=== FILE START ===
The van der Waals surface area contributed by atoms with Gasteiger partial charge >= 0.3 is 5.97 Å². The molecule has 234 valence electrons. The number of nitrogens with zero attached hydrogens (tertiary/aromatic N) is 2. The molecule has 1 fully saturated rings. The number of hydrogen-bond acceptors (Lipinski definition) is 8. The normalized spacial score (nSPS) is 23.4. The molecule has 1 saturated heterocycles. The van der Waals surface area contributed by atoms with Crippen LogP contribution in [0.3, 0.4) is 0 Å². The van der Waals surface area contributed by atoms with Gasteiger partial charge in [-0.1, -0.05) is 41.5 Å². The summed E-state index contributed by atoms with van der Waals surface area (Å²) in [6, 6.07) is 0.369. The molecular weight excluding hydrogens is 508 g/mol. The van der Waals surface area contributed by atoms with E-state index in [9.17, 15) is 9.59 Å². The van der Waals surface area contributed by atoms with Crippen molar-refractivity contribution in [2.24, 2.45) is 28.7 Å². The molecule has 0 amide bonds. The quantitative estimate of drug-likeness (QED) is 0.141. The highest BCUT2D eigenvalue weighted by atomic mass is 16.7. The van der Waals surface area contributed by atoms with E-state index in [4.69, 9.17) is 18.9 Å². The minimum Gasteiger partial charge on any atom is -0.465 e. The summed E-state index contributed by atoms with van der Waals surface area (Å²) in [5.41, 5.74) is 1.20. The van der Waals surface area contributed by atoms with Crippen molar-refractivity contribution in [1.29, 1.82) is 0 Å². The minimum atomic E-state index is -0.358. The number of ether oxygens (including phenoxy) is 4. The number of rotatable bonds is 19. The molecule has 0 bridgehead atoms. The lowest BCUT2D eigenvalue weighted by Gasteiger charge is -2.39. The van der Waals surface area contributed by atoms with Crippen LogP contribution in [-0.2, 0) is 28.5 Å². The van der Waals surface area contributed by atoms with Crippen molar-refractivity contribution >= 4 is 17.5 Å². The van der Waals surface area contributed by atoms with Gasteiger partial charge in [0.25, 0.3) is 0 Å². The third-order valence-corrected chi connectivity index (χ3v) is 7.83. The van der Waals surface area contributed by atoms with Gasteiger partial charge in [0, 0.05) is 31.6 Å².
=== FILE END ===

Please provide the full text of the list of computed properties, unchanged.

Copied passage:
The van der Waals surface area contributed by atoms with Gasteiger partial charge >= 0.3 is 5.97 Å². The molecule has 234 valence electrons. The number of nitrogens with zero attached hydrogens (tertiary/aromatic N) is 2. The molecule has 1 fully saturated rings. The number of hydrogen-bond acceptors (Lipinski definition) is 8. The normalized spacial score (nSPS) is 23.4. The molecule has 1 saturated heterocycles. The van der Waals surface area contributed by atoms with Crippen LogP contribution in [0.3, 0.4) is 0 Å². The van der Waals surface area contributed by atoms with Gasteiger partial charge in [-0.1, -0.05) is 41.5 Å². The summed E-state index contributed by atoms with van der Waals surface area (Å²) in [6, 6.07) is 0.369. The molecular weight excluding hydrogens is 508 g/mol. The van der Waals surface area contributed by atoms with E-state index in [9.17, 15) is 9.59 Å². The van der Waals surface area contributed by atoms with Crippen molar-refractivity contribution in [2.24, 2.45) is 28.7 Å². The molecule has 0 amide bonds. The quantitative estimate of drug-likeness (QED) is 0.141. The highest BCUT2D eigenvalue weighted by atomic mass is 16.7. The van der Waals surface area contributed by atoms with E-state index in [4.69, 9.17) is 18.9 Å². The minimum Gasteiger partial charge on any atom is -0.465 e. The summed E-state index contributed by atoms with van der Waals surface area (Å²) in [5.41, 5.74) is 1.20. The van der Waals surface area contributed by atoms with Crippen molar-refractivity contribution in [1.29, 1.82) is 0 Å². The minimum atomic E-state index is -0.358. The number of ether oxygens (including phenoxy) is 4. The number of rotatable bonds is 19. The molecule has 0 bridgehead atoms. The lowest BCUT2D eigenvalue weighted by Gasteiger charge is -2.39. The van der Waals surface area contributed by atoms with Crippen LogP contribution in [-0.2, 0) is 28.5 Å². The van der Waals surface area contributed by atoms with Crippen molar-refractivity contribution >= 4 is 17.5 Å². The van der Waals surface area contributed by atoms with Gasteiger partial charge in [0.25, 0.3) is 0 Å². The third-order valence-corrected chi connectivity index (χ3v) is 7.83. The van der Waals surface area contributed by atoms with Gasteiger partial charge in [0, 0.05) is 31.6 Å².